An anti-reflux valve developed to help esophageal cancer patients also has been shown to help those with bile duct obstruction, according to Kulwinder S. Dua, M.D., a research physician at the Medical College of Wisconsin in Milwaukee. The study, using the anti-reflux biliary stent in patients with cancer of the pancreas or bile duct, has been accepted for publication in the journal Gastrointestinal Endoscopy.
This bile duct stent with the "Dua Anti-Reflux Valve," named after its inventor, was cleared for use by FDA this year. The Dua stent, for short, has also been approved for use in Europe and Canada.
The bile duct carries bile from the liver to the intestines. When this duct is obstructed from cancers of the pancreas, gallbladder, or bile duct, bile begins to backup resulting in jaundice, itching, fever, chills, other organ malfunctions and death. About 30,000 new patients with pancreatic cancer and 4,000 new cases of bile duct cancer are diagnosed in the United States each year, most frequently in older people.
Surgery to remove the tumors is generally the best treatment, but often the disease has progressed too far to consider surgery. Consequently, a stent, a tiny, hollow tube, is inserted using a minimally invasive procedure to help improve the passage of bile. However, these stents frequently clog requiring repeat procedures to replace the clogged stents. The exact mechanism that leads to stent clogging is not known. There is a possibility that clogging occurs from contents from the intestines backflowing (refluxing) into the stent.
The "Dua Anti-Reflux Valve" was initially developed to reduce reflux of stomach contents in patients with cancers of the esophagus. The U.S. Food and Drug Administration cleared the "Dua Esophageal Stent" for use by patients with esophageal cancer in 2002. Using a similar windsock design, Dr. Dua modified the valve and attached it to the bile duct stent.
Laboratory studies to evaluate the flow dynamics of this modified stent showed that its valve was effective in reducing backflow while maintaining its primary function, namely forward flow. Results of these studies have also been accepted in Gastrointestinal Endoscopy.
Dr. D.N. Reddy from the Asian Institute of Gastroenterology in Hyderabad, India, conducted a study on 60 consecutive patients in whom the bile duct was obstructed from cancer of the pancreas or the bile duct. He placed a standard biliary stent in 30 patients and the Dua stent in the remaining 30 patients. The study showed that the Dua stent remained open for a longer time compared to the standard stent. This resulted in fewer repeat endoscopies for stent changes in patients with the Dua stent.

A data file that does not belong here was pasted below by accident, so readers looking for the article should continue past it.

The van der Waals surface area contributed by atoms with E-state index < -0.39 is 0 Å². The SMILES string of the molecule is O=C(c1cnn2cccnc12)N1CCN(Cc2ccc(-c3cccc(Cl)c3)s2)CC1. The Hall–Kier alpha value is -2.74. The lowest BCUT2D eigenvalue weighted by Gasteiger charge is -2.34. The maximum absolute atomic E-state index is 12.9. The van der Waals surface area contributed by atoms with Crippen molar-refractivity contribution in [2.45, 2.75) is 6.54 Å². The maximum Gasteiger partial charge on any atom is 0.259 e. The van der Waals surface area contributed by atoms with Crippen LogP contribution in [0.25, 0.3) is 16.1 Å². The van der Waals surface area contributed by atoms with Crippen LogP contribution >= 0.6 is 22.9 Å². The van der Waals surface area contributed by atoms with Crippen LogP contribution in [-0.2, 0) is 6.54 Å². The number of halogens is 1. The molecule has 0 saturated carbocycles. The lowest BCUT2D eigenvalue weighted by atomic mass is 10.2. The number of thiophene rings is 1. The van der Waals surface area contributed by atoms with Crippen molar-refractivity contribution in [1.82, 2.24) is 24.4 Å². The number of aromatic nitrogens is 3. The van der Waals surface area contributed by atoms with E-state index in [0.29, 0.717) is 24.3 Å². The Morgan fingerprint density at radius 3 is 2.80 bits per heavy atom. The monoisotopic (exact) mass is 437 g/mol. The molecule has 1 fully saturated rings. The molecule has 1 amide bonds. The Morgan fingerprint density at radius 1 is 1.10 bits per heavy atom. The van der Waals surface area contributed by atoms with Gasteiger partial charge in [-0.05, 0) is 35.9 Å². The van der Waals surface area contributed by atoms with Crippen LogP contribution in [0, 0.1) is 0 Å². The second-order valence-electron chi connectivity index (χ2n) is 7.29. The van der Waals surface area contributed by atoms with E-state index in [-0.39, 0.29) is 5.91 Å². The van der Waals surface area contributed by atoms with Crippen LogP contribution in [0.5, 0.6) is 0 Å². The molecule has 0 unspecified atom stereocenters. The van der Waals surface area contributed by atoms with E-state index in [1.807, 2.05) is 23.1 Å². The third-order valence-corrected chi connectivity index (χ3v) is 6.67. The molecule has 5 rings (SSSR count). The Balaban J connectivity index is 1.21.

"That means a "better quality of life for these cancer patients," says Dr. Dua. Addition of the anti-reflux valve on the Dua stent did not compromise the main function of the stent, i.e. bile drainage as both stents were equally effective in improving liver tests, and complication rates were similar.
"Our next step is to do electron microscopic analysis of clogged standard and anti-reflux stents to evaluate the role of reflux of intestinal contents in stent clogging," Dua says. "We also hope to look at other uses for this type of stent."
Dr. Dua is associate professor of medicine at the Medical College and co-director of the Froedtert & Medical College GI Diagnostic and Therapeutic Laboratory. He is also the director of the Pancreatico-biliary Center at Froedtert, and chief of gastroenterology at the VA Medical Center, both major teaching affiliates of the Medical College. He is a member of the Cancer Center and Digestive Disease Center at the Medical College.
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